Memorial Day is a deeply significant and cherished national holiday in the United States, providing an opportunity for Americans to reflect on and pay tribute to the courageous men and women who made the ultimate sacrifice while serving in the armed forces. As we observe this solemn occasion, TogetherWeServed, the largest online community of military veterans and their families, is dedicated to sharing the rich history of Memorial Day, highlighting its distinctions from Veterans Day, and...
The Christy Collection
Military Stories and Articles
SSG Robert Nyce, U.S. Army (1966-1969)
Of all your duty stations you were assigned to from your Military Service, which one(s) do you have fondest memories of and why?:
I arrived at Fort Myer, VA, in May of 1967, newly assigned to the 1st Battalion 3rd Infantry and fresh out of AIT. I still remember my first impressions of Fort Myer as I drove into the post from Arlington Boulevard since it was part of Arlington National Cemetery. The very first funeral I witnessed was a Full Honor Funeral for a General who had passed away. The ceremony was breathtaking, including the Caison, The Riderless Horse, marching platoon, the Casket Team, and the bugler. Little did I know at the time that every funeral in Arlington National Cemetery is graded by an officer of the Battalion. Those grades are all reviewed and reported to the Captain and 1st Sargent of each company responsible for providing the funeral team. After a bit of time, it began to sink in just how reverent the cemetery is and how important the services provided by all of the Military Funeral Teams are to the families of fallen soldiers—watching the grief they had as their precious loved one was put to rest. That became abundantly clear on Memorial Day when The Old Guard placed a flag on every grave in the cemetery. Yes, every single grave, just as is still done today. It stays with me always as I reflect upon my days in The Old Guard because placing those flags was not fun.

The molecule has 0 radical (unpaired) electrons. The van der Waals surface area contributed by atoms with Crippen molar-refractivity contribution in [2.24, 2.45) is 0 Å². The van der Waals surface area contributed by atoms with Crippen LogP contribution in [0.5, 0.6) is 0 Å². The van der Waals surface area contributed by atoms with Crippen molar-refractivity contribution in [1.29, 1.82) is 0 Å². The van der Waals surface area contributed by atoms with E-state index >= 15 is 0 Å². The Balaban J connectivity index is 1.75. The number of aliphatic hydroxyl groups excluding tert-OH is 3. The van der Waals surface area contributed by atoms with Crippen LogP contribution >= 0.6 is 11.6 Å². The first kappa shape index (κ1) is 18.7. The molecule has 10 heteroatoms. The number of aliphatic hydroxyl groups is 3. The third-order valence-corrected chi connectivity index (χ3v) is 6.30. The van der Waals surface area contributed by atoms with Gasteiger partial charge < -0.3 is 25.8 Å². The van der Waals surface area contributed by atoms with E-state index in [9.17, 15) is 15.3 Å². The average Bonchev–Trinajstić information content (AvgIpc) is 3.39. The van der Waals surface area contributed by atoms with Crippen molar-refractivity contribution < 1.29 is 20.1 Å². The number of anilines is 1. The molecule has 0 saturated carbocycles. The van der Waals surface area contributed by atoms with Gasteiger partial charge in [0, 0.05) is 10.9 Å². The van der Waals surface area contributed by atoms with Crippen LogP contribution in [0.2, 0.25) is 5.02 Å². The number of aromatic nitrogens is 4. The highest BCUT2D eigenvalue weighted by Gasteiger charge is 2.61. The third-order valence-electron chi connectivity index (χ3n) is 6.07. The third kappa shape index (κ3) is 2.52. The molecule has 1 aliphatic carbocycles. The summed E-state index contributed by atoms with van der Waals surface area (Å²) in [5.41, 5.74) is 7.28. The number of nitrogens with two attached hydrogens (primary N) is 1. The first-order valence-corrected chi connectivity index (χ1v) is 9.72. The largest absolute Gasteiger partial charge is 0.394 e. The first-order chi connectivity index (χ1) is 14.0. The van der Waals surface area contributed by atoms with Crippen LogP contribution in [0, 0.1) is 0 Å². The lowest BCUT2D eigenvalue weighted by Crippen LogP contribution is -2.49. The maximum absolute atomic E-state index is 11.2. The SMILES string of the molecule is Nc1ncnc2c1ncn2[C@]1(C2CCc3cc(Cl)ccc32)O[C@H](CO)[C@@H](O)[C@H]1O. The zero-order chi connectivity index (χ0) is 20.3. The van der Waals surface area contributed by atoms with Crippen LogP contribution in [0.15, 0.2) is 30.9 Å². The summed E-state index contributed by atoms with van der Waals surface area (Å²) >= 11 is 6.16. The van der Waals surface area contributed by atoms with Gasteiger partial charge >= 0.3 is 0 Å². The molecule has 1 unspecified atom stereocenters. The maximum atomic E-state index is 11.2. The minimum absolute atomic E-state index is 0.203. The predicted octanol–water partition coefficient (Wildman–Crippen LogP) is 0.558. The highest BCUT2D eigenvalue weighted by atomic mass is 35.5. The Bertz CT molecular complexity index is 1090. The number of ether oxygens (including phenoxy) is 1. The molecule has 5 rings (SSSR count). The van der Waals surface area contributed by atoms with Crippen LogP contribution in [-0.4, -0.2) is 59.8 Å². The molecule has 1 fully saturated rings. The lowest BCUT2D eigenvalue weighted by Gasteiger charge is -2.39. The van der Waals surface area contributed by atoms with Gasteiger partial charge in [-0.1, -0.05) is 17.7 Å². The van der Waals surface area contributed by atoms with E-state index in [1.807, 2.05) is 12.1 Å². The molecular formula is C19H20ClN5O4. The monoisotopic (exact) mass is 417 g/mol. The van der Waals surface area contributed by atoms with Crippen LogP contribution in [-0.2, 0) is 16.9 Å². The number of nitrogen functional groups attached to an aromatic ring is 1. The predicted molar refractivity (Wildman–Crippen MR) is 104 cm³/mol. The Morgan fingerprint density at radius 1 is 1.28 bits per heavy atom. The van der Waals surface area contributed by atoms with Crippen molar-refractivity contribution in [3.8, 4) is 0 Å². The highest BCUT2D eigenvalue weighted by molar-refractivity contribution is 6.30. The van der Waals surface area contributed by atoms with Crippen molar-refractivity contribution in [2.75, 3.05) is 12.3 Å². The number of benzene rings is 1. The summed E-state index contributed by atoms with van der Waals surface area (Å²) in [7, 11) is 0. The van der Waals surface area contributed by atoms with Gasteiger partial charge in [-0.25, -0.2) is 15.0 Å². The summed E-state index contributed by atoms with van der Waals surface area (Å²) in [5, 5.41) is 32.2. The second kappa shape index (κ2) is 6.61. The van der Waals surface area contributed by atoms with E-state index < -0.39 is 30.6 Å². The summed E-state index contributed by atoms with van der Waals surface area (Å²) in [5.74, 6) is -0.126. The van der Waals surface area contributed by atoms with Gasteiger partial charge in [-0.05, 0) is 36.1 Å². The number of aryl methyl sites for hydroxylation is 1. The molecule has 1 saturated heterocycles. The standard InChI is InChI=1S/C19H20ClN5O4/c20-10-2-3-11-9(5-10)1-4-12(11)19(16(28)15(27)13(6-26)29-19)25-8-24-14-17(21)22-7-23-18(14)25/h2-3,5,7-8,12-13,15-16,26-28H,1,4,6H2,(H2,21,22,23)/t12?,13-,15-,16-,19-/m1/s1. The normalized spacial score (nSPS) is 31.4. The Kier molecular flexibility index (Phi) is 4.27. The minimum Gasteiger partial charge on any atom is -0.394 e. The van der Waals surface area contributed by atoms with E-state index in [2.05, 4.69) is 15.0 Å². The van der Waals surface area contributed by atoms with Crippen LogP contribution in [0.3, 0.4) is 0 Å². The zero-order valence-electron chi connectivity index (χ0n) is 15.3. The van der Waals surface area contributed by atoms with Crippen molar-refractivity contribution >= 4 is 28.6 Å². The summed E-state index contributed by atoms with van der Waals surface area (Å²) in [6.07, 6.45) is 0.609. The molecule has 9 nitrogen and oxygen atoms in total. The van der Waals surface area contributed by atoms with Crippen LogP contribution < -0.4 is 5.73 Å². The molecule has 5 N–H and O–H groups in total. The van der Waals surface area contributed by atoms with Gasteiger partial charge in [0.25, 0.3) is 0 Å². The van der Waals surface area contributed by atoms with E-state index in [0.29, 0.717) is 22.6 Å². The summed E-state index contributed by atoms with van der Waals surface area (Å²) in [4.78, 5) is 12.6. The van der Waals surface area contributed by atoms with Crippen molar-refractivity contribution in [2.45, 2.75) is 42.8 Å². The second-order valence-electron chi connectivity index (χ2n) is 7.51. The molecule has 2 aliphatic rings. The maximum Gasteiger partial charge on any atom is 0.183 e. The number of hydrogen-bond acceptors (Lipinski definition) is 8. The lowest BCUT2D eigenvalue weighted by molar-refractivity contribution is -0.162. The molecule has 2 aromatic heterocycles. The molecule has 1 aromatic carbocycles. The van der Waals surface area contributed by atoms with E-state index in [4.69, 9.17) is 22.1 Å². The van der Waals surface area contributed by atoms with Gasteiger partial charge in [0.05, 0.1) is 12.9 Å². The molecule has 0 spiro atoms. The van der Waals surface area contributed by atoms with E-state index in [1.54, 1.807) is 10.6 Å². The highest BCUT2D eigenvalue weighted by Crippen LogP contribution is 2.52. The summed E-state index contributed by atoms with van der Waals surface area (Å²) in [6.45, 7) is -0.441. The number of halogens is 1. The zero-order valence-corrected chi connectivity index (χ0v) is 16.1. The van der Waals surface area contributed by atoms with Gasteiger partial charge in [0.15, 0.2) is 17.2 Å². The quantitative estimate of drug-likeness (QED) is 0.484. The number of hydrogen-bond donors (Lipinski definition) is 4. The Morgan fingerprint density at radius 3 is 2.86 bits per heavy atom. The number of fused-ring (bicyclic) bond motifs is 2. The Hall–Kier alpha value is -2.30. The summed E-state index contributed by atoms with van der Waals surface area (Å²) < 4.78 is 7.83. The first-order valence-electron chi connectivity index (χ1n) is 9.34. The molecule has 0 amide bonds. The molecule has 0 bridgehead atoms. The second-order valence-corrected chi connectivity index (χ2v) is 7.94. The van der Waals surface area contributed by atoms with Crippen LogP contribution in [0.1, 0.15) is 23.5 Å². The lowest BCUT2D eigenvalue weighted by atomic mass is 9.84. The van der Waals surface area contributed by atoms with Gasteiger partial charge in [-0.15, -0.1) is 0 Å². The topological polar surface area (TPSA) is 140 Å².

Service Reflections of SGT Jack Riley, U.S. Marine Corps (1966-1972)
It was 1965, and my wife and I were living and working in Atlanta, Georgia, when I received my ‘Greetings’ letter from Uncle Sam. I was working full-time and carrying a full semester load in college. Since I was working full-time, I was not eligible for a student deferment, and my rating was 1A.
The Loss Of Coast Guard Cutter USS Tampa
USS Tampa's short story began on August 9, 1912, when the U.S. Revenue Service Cutter (UCRC) Miami, built by the Newport News Shipbuilding and Drydock Corp, was commissioned at Arundel Cove, MD. The ship was named for the Miami Indian tribe rather than for the then little settlement in South Florida. At the time, several revenue cutters were named after Indian tribes. The Miami was 190 ft long, with a 14.6-ft draft and a displacement of 1,181 tons. Her normal crew complement was 70 Officers...
Service Reflections of RM2 Alfred Campbell, U.S. Navy (1967-1971)
As a Cub Scout, the pack took a trip to the Philadelphia Navy Yard. We went through a submarine, and I was scared the thing would sink or blow up or something, so I ran through it. Going out, we passed all those old mothballed ships, and something inside me rang and said, “I want to be on one of those gray ships someday.
Service Reflections of LTC Edward Shyloski, U.S. Army (1966-2003)
My father was a WWII vet who admired his country and the Army. I wanted to follow in his footsteps and have never been sorry to do so. My daughter followed mine and became a 4th Inf Division Aviation Company Commander with three sets of wings on her chest, i.e., Aviator, Jump, and Air Assault.
I attended her taking command at Fort Hood, and her 4th Inf Brigade Commander made a big deal of our heritage of serving the Army through three generations and supporting the 4th Infantry in Vietnam. My daughter’s husband, Andrew Morgado, is now becoming CoS of 8 Army 1 August 2020. We will see what our 4 grandkids do!